Born: February 29, 1980, Minneapolis, Minnesota
Played For: TSV 1860 Munchen II (1999-2002), New England Revolution (2002-10)
(This story was adapted from “Soccer Made in St. Louis: A History of the Game in America’s First Soccer Capital,” by Dave Lange and published by Reedy Press.)
John Stremlau was playing what would be the last season of his professional career with the MISL’s Kansas City Comets in 1983–84. The St. Louisan lived in the same Kansas City apartment complex with Comets’ and former Southern Illinois University–Edwardsville teammate Tim Twellman.
Stremlau and Twellman had families by then, and they would get together often. Twellman had a little boy who would be 4 years old in 1984. “The kid was always hitting a baseball or kicking a soccer ball,” Stremlau said. “You could see where his talent came from.” His talent came from a dad and three uncles who played college or pro soccer, a grandfather who played Major League Baseball, and an uncle who is a pro golfer. The lad’s name: Taylor Twellman.
Twellman grew up to become one of the best American soccer players of his era. He netted 101 goals for Major League Soccer’s New England Revolution before lingering effects from head injuries forced him to retire in 2010 at age 30. Twellman stepped directly into the ESPN broadcast booth, where he’s been analyzing the world’s biggest matches. Most recently, he could be seen and heard during the 2014 World Cup in Brazil.
While broadcasting for a national network is a new endeavor for someone in the Twellman clan, Taylor’s heroics as a player come from distinguished athletic genes. One of the first families of St. Louis soccer, Twellmans have been on pro and college teams throughout the United States since Steve Twellman, one of Taylor’s uncles, migrated to Michigan State in 1968.
Brothers Steve, Mike and Tim all played in the North American Soccer League. A fourth, Tom, might have, but elected to try pro baseball after playing baseball and soccer at SIUE. Tom played three seasons in the Houston Astros organization.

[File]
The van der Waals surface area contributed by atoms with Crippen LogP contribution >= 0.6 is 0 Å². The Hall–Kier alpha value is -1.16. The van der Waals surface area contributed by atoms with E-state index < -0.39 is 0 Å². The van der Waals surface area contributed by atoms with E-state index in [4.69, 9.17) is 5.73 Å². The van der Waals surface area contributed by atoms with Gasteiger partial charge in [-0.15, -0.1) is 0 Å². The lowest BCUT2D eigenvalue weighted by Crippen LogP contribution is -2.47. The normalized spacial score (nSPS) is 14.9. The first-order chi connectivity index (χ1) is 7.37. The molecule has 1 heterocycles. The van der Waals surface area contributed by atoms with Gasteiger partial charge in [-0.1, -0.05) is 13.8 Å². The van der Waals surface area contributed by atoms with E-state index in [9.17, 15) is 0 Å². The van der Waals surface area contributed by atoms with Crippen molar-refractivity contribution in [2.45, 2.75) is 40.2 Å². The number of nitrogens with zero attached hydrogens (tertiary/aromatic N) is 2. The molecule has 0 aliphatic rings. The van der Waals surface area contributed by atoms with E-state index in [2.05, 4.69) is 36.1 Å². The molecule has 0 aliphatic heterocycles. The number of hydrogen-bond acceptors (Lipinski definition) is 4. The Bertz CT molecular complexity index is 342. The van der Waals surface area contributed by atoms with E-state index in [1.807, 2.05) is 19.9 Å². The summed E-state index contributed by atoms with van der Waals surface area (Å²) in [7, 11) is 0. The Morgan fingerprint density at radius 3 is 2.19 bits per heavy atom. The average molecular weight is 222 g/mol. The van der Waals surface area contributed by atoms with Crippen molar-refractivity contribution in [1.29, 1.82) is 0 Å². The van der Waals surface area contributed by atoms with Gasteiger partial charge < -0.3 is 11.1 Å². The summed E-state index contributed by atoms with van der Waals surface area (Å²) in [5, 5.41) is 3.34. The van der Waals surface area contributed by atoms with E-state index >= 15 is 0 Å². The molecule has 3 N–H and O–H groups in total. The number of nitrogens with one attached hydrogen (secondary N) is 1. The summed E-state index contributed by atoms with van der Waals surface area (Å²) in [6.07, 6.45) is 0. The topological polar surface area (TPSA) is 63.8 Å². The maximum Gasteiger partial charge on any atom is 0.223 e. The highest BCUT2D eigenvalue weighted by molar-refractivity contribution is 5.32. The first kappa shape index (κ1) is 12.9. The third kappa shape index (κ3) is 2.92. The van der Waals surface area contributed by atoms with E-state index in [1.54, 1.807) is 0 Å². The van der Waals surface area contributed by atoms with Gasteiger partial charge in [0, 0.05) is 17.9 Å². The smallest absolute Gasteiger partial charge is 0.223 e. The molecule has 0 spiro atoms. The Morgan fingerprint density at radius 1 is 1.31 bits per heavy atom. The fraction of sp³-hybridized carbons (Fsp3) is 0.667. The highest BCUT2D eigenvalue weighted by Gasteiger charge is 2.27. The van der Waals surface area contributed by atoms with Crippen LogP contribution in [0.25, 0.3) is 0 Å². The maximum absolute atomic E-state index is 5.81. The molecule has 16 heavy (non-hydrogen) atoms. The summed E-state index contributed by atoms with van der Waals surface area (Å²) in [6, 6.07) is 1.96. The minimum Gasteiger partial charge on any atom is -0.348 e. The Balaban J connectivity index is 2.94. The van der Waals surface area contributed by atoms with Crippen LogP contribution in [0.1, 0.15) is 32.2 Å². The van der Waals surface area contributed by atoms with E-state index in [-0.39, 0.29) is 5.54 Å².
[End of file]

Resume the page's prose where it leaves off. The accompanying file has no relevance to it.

And then there’s Taylor. About him, New England coach Steve Nicol said, “There was no better center forward or pure goal scorer in our league, and there was no better guy you wanted in the locker room.”
Twellman reached the century mark in MLS goalscoring faster than anyone, driving in No. 100 (and 101) in his 174th and last MLS game on June 7, 2009. But the aftermath of a 2008 head injury led him to retire.
Twellman has campaigned for awareness of head injuries through his ThinkTaylor Foundation. He speaks about traumatic brain injuries at high-profile events, educating audiences about how concussions happen, why they require immediate medical attention, and how those injuries can be prevented. More information is available at www.thinktaylor.org.
Like just about everyone in his family, Twellman’s career could have followed other paths. A hard-hitting shortstop at St. Louis U. High, Twellman declined a contract from the Kansas City Royals. His grandfather, Jim Delsing, is remembered mostly as the guy who pinch-ran for Eddie Gaedel, the midget sent up to bat by St. Louis Browns owner Bill Veeck as a publicity stunt in 1951. Gaedel walked on four pitches. That game in the major leagues, however, was only one of 821 others in which Delsing appeared. Jim’s son, Jay, is a professional golfer.
Taylor might have had regrets at first about not following his grandfather into baseball. His early experience with pro soccer was less than encouraging with his first pro club, Germany’s Munich 1860. That changed after the Revolution drafted him in 2002. He won the MLS scoring championship as a rookie and was runner-up as the league’s most valuable player. He went on to 29 appearances and six goals with the U.S. National Team from2002 to 2007.
Players of the stature of Landon Donovan had nothing but the highest praise for Twellman. “In my opinion, Taylor is the best American goal scorer this league has ever produced,” Donovan said.
Twellman voiced no regrets his career ended. “I did something I love and that I was born to do, and I got paid to do it and have fun,” he said. “Honestly, wrap your heads around that. All I can say is, ‘Are you kidding me?’”